Construction started at Redhills! After almost six years of fundraising, work started on the ambitious renewal of Redhills, the historic Durham Miners’ Hall.
Our CEO, Nick, was in attendance for the 125th anniversary of Durham Aged Mineworkers’ Homes Association. DAMHA still provide more than 1700 affordable homes in the former coalfield – one of the most enduring and tangible legacies of the Durham Miners’ Association.
We supported Queen Victoria’s Consort to perform in Stanhope to mark the 200th anniversary of Stanhope Silver Band – taking part in the historic parade, crossing the river Wear via the traditional stepping stones and giving a fantastic performance in the historic Stanhope Methodist Chapel.
Nick, our CEO, attended the blue plaque unveiling on the former house of John Forman, the son of a miner who taught himself to read and write before becoming a founder of the Durham Miners’ Association in 1869, and then its president.
The terraced home is just a stone’s throw from the Redhills Durham Miners’ Hall, where John’s statue stands in the grounds alongside other founders.
We held our annual Little Big Meeting, where we asked for those who know our communities most deeply – activists, organisers and volunteers – to come together, share, learn and celebrate. We asked two questions, what is it that you want for Durham and how can we help?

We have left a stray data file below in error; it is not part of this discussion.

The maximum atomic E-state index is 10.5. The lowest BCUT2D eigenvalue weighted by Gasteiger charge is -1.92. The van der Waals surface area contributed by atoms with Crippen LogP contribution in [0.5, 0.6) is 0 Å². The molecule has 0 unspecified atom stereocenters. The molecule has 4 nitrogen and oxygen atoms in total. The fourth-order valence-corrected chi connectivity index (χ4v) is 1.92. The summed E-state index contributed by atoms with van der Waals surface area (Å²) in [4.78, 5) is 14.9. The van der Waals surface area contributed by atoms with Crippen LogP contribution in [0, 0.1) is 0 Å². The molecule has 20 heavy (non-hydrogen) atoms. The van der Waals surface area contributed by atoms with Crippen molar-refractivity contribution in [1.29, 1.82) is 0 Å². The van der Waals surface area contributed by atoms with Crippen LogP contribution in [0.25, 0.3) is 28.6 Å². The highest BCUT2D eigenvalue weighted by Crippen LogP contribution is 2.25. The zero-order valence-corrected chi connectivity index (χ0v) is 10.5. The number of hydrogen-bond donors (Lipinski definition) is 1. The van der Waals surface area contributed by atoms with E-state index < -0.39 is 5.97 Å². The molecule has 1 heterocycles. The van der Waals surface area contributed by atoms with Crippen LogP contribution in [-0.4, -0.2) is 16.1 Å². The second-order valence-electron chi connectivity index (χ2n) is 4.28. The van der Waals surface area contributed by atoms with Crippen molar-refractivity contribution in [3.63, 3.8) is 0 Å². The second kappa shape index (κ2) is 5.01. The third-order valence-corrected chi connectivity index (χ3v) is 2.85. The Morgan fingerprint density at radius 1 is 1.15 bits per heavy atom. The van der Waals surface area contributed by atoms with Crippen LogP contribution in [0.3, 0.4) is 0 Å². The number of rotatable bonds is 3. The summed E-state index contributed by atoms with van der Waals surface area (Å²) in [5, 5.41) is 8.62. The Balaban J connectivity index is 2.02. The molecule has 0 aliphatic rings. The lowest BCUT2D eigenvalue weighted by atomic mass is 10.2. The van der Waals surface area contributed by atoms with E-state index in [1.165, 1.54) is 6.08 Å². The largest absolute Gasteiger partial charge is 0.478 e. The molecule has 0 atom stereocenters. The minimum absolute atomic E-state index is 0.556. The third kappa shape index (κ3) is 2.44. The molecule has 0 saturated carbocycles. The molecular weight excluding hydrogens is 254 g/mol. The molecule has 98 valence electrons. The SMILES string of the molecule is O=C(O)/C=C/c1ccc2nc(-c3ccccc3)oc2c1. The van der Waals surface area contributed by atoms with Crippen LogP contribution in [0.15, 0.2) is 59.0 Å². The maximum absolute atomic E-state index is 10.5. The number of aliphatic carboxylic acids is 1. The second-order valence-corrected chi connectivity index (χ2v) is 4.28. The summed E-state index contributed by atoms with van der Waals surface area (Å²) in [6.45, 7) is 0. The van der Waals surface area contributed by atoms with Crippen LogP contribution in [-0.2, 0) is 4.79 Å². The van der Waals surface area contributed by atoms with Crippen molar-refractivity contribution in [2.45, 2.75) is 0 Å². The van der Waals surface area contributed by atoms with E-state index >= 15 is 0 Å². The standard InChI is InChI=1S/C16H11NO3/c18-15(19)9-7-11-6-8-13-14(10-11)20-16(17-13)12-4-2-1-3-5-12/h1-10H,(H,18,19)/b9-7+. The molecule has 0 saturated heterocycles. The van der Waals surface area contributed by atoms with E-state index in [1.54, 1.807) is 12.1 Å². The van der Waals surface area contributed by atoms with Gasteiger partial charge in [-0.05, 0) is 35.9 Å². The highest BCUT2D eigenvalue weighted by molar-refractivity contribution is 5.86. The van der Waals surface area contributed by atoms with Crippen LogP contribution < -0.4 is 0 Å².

The Durham leg of our Tottenham Learning Exchange took place to coincide with the Redhills Little Big meeting at Sherburn Community Centre. The community organisers from Tottenham supported the meeting by sharing their experiences as best practice and learnings with the attendees as part of their wider visit to the area.
Durham Miners Hall is officially 108 years old. It was opened on 23rd October 1915.
UNESCO transnational nomination review of comparative analysis with partner organisations happened at the Durham World Heritage Site.
We supported community involvement at Lumiere by supporting the artwork by light artist Mick Stephenson. The large diamond installation reflects the importance of renewable energy in today’s climate.
Through the creation of the piece, young people were educated on the evolution of energy, from the importance of Durham’s coal history to the value of using sustainable energy sources.
Durham schoolchildren created their own solar lights that surround Diamond Garden, presenting a sparkling garden.
With support from Angela Tracy, OASES, Durham University Science Engagement, Durham Energy Institute Redhills Durham Miners Hall and Kromek.
Our annual Christmas concert went on the road to Stadium of Light Sunderland on the 30th anniversary of the last shift at Wearmouth Colliery.
We were treated to a performance from Durham Miners Association Brass Band, who were accompanied by Josephine Sidaway and Bill Elliott.